Planning for the fall semester

May 13, 2020 2:00 PM

Dear Members of the Western Community,

With the dusting of snow we experienced here in London earlier this week, it’s not exactly clear that winter has fully given way to spring. I imagine you and your family might have as much cabin fever as I do. That includes feeling eager to get back to campus, back to our ordinary lives.

I’m writing today to update everyone in the Western community about some next steps in our planning for the return to work and for the fall semester. Understandably everyone is eager to have as much clarity as we can about what comes next.

This is a longer update than I usually like to share, but the circumstances are complex and still changing, almost day by day.

It’s been only eight weeks since we pivoted toward a virtual campus.

The efforts of our faculty and staff and students to keep the university moving forward have been nothing short of extraordinary.

Despite the disruptions and challenges, I remain inspired by how we’ve come together as a community to work collaboratively – staying positive and supporting each other, and doing our best to carry out the mission of the university—which is what has drawn us together as a community in the first place. 

I’m so thrilled to have become a part of the Western community. I’ve heard from many of you over the past several weeks, and I always appreciate having the opportunity to understand your challenges and celebrate your successes.

For all your efforts, good humour, compassion toward each other – thank you!

Looking to the fall term

Teams across campus have been planning for the fall. We anticipate a “mixed model” in which some of our courses (or parts of them) will be delivered virtually, and others face-to-face.

Before we lay out next steps, we are finalizing consultations with various employee and student groups as well as with leaders across campus, especially our deans, into whose hands will fall the responsibility of ensuring the high-quality intellectual environment we all prize. These consultations, carried out through the joint University-Faculty committee and with other elected leaders on campus, are progressing well.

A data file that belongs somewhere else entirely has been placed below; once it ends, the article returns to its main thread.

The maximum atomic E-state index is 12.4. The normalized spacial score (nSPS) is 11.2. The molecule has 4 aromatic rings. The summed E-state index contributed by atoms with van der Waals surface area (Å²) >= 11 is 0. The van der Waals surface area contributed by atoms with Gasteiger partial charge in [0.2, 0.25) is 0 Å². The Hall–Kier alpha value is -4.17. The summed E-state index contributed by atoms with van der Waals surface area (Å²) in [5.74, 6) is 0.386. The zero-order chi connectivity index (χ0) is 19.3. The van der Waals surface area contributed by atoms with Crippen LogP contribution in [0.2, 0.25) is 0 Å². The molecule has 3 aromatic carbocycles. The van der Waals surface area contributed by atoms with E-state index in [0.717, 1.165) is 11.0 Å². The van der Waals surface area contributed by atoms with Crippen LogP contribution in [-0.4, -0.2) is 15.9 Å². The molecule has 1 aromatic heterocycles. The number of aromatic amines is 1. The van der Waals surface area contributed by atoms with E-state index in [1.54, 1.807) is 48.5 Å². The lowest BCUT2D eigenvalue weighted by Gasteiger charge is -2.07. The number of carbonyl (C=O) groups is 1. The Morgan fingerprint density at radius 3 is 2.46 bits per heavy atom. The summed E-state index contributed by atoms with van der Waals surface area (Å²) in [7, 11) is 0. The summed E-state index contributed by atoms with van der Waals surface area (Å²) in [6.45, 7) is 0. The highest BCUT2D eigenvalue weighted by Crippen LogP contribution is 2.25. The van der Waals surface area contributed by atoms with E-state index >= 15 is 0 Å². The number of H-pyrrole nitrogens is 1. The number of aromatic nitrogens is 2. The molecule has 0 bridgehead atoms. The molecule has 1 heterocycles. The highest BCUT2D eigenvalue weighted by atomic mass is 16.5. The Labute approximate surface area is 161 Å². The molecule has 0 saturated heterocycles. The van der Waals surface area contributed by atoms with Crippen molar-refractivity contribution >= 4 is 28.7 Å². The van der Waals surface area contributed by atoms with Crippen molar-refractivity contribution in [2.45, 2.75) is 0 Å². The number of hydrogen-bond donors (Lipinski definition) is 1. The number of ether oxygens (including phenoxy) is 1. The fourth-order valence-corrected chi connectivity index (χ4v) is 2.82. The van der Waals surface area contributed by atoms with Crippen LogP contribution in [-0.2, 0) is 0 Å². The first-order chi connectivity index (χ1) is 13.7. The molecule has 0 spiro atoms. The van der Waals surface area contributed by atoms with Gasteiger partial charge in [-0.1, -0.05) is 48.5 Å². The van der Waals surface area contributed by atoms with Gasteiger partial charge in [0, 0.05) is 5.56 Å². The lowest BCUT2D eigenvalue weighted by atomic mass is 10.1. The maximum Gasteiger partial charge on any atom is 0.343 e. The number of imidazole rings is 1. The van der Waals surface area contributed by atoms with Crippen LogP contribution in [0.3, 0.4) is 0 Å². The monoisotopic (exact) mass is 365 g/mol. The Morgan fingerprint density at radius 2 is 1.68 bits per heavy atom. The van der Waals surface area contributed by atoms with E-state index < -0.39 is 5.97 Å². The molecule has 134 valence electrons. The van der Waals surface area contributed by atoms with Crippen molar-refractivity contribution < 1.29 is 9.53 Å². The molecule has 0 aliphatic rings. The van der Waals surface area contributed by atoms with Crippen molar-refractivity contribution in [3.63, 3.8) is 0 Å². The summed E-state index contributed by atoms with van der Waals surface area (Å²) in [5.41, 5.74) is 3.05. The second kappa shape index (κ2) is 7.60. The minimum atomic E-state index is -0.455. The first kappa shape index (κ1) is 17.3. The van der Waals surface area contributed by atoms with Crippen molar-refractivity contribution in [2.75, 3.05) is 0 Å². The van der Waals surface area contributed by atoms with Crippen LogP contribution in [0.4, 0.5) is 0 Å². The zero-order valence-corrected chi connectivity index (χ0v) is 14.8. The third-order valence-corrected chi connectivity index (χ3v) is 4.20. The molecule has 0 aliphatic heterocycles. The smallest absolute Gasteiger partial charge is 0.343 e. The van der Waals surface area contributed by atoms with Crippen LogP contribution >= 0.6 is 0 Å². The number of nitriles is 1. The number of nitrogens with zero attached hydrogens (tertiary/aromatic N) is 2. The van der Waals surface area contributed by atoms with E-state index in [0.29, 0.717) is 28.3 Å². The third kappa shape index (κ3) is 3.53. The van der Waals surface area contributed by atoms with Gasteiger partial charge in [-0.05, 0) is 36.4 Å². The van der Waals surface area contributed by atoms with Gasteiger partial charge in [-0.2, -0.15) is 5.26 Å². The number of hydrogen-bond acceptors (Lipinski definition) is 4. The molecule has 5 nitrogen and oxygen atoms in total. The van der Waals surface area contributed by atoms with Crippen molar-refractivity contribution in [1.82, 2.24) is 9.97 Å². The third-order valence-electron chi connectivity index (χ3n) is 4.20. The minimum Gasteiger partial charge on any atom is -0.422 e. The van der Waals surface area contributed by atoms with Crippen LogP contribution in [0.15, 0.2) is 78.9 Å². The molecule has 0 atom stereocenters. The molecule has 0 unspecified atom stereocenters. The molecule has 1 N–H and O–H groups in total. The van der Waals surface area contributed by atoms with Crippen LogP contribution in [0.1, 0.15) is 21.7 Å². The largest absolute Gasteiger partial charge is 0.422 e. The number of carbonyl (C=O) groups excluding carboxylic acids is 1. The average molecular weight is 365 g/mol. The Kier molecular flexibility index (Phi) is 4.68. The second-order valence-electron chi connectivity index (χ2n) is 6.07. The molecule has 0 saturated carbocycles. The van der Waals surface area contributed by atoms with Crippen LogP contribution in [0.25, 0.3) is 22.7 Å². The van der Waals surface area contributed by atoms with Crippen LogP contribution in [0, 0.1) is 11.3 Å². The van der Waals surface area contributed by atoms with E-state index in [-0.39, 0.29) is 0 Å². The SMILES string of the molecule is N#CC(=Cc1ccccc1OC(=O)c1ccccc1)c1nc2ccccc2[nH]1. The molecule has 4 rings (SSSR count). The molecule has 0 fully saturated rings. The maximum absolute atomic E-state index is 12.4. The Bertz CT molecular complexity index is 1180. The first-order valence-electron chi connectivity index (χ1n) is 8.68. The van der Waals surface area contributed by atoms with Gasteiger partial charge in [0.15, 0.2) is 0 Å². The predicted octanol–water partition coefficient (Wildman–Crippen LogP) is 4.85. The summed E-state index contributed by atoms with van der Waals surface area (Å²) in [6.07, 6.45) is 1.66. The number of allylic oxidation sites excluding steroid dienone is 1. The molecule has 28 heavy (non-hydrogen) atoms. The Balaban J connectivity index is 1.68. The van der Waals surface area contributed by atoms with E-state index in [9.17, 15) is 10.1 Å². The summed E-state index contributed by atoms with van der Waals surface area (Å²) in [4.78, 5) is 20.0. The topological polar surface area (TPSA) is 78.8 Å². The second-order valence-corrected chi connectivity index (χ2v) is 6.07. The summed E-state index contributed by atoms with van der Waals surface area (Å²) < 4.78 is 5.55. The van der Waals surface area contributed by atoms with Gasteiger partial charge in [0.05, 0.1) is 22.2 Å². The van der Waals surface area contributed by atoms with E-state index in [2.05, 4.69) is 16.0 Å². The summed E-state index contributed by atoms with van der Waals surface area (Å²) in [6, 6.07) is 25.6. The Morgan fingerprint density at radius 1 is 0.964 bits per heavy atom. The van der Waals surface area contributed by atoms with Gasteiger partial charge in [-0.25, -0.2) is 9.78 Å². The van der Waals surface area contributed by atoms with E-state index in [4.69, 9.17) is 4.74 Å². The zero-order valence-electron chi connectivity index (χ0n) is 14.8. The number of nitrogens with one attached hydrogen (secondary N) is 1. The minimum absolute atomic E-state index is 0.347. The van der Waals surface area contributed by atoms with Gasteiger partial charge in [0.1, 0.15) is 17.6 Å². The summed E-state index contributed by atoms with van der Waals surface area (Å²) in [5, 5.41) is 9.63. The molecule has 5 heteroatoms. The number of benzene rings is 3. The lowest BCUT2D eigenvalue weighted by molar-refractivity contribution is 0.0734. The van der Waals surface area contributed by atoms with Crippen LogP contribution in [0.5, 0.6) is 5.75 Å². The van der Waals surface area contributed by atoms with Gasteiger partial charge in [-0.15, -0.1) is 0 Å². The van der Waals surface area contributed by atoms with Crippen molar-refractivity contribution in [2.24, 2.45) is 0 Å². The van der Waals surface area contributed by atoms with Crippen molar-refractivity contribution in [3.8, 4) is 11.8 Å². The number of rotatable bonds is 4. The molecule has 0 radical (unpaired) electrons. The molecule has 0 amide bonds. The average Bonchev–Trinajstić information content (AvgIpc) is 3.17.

While some might say that moving entirely online in the fall semester is the most straightforward solution, I am persuaded that the mixed model would ultimately be better for our community. The isolation of the last two months has reminded us all of the essential value of being together. 

The senior leadership team is working all-out on developing a mixed model that would preserve the safety of our community, carefully follow ministry and public health regulations, and preserve as much of the in-person educational experience for which Western is known. 

The logistical challenges are indeed daunting.  

Beyond organizing more than 3,000 undergraduate and graduate classes, we are also planning for residence spaces, alternative classrooms, transportation, testing centres, expanded food services to accommodate physical distancing, research and clinical protocols, the need to have space for self-isolation for students arriving from afar, ongoing recruitment efforts, communication efforts on all of the above—and more. 

Physical distancing requirements will reduce the capacity of our campus and depending on parameters in the fall, the reductions could be significant. These constraints complicate our planning and we are building out scenarios working with an architectural and space planning firm to help guide us.